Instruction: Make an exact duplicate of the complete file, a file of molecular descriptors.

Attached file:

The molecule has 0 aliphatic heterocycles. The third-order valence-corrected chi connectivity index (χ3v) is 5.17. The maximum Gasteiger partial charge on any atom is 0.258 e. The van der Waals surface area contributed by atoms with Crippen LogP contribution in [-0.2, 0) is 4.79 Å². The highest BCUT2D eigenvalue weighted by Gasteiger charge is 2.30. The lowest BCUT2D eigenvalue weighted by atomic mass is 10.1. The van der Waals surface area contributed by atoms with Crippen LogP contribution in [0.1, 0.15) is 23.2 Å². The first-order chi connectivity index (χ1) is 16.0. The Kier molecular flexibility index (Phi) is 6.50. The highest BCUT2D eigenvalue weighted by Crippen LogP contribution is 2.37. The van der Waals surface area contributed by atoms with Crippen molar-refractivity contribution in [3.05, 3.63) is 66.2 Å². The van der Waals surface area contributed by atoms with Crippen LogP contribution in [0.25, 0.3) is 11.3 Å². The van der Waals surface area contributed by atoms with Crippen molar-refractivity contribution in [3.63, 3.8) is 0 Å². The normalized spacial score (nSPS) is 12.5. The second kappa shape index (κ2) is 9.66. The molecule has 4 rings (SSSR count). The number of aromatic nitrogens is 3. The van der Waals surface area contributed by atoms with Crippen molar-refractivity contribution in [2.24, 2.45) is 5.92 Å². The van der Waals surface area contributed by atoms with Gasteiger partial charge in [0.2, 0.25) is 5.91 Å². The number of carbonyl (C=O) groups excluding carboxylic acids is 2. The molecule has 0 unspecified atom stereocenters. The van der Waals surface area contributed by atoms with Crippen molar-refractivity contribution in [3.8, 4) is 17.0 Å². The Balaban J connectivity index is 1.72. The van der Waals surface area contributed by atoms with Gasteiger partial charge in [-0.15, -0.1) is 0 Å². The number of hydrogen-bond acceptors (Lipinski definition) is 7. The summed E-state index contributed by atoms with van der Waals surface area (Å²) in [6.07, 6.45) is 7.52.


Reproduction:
The molecule has 0 aliphatic heterocycles. The third-order valence-corrected chi connectivity index (χ3v) is 5.17. The maximum Gasteiger partial charge on any atom is 0.258 e. The van der Waals surface area contributed by atoms with Crippen LogP contribution in [-0.2, 0) is 4.79 Å². The highest BCUT2D eigenvalue weighted by Gasteiger charge is 2.30. The lowest BCUT2D eigenvalue weighted by atomic mass is 10.1. The van der Waals surface area contributed by atoms with Crippen LogP contribution in [0.1, 0.15) is 23.2 Å². The first-order chi connectivity index (χ1) is 16.0. The Kier molecular flexibility index (Phi) is 6.50. The highest BCUT2D eigenvalue weighted by Crippen LogP contribution is 2.37. The van der Waals surface area contributed by atoms with Crippen molar-refractivity contribution in [3.05, 3.63) is 66.2 Å². The van der Waals surface area contributed by atoms with Crippen LogP contribution in [0.25, 0.3) is 11.3 Å². The van der Waals surface area contributed by atoms with Crippen molar-refractivity contribution in [3.63, 3.8) is 0 Å². The normalized spacial score (nSPS) is 12.5. The second kappa shape index (κ2) is 9.66. The molecule has 4 rings (SSSR count). The number of aromatic nitrogens is 3. The van der Waals surface area contributed by atoms with Crippen molar-refractivity contribution in [2.24, 2.45) is 5.92 Å². The van der Waals surface area contributed by atoms with Gasteiger partial charge in [0.2, 0.25) is 5.91 Å². The number of carbonyl (C=O) groups excluding carboxylic acids is 2. The molecule has 0 unspecified atom stereocenters. The van der Waals surface area contributed by atoms with Crippen molar-refractivity contribution in [3.8, 4) is 17.0 Å². The Balaban J connectivity index is 1.72. The van der Waals surface area contributed by atoms with Gasteiger partial charge in [-0.15, -0.1) is 0 Å². The number of hydrogen-bond acceptors (Lipinski definition) is 7. The summed E-state index contributed by atoms with van der Waals surface area (Å²) in [6.07, 6.45) is 7.52.